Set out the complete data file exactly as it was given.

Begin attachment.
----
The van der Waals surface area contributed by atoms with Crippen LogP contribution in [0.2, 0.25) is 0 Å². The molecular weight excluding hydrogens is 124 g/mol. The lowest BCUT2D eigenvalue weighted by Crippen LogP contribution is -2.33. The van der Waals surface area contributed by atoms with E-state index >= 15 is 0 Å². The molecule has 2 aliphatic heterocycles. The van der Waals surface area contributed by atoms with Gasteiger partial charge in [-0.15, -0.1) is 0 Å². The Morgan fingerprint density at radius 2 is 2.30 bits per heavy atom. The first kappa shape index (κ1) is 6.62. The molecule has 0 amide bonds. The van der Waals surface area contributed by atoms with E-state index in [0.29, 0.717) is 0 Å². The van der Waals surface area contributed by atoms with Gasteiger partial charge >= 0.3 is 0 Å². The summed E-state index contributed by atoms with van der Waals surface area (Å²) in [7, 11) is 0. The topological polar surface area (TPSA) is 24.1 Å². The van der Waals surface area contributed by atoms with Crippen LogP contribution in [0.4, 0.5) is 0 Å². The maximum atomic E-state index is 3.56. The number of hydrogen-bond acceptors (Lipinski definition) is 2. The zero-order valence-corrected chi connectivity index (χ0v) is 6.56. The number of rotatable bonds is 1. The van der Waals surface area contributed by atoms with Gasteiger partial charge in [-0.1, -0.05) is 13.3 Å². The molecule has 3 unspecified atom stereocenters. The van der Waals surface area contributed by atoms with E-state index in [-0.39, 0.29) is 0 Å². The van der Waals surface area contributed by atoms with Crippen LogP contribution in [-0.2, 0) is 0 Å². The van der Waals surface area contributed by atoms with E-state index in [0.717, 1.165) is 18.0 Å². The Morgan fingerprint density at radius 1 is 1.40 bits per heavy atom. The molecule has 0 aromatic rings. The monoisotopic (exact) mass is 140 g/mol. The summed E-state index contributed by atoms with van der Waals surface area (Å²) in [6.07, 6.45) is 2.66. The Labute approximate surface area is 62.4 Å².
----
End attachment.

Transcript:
The van der Waals surface area contributed by atoms with Crippen LogP contribution in [0.2, 0.25) is 0 Å². The molecular weight excluding hydrogens is 124 g/mol. The lowest BCUT2D eigenvalue weighted by Crippen LogP contribution is -2.33. The van der Waals surface area contributed by atoms with E-state index >= 15 is 0 Å². The molecule has 2 aliphatic heterocycles. The van der Waals surface area contributed by atoms with Gasteiger partial charge in [-0.15, -0.1) is 0 Å². The Morgan fingerprint density at radius 2 is 2.30 bits per heavy atom. The first kappa shape index (κ1) is 6.62. The molecule has 0 amide bonds. The van der Waals surface area contributed by atoms with E-state index in [0.29, 0.717) is 0 Å². The van der Waals surface area contributed by atoms with Gasteiger partial charge >= 0.3 is 0 Å². The summed E-state index contributed by atoms with van der Waals surface area (Å²) in [7, 11) is 0. The topological polar surface area (TPSA) is 24.1 Å². The van der Waals surface area contributed by atoms with Crippen LogP contribution in [0.4, 0.5) is 0 Å². The maximum atomic E-state index is 3.56. The number of hydrogen-bond acceptors (Lipinski definition) is 2. The zero-order valence-corrected chi connectivity index (χ0v) is 6.56. The number of rotatable bonds is 1. The van der Waals surface area contributed by atoms with Gasteiger partial charge in [-0.1, -0.05) is 13.3 Å². The molecule has 3 unspecified atom stereocenters. The van der Waals surface area contributed by atoms with E-state index in [-0.39, 0.29) is 0 Å². The van der Waals surface area contributed by atoms with Crippen LogP contribution in [-0.2, 0) is 0 Å². The van der Waals surface area contributed by atoms with E-state index in [0.717, 1.165) is 18.0 Å². The Morgan fingerprint density at radius 1 is 1.40 bits per heavy atom. The molecule has 0 aromatic rings. The monoisotopic (exact) mass is 140 g/mol. The summed E-state index contributed by atoms with van der Waals surface area (Å²) in [6.07, 6.45) is 2.66. The Labute approximate surface area is 62.4 Å².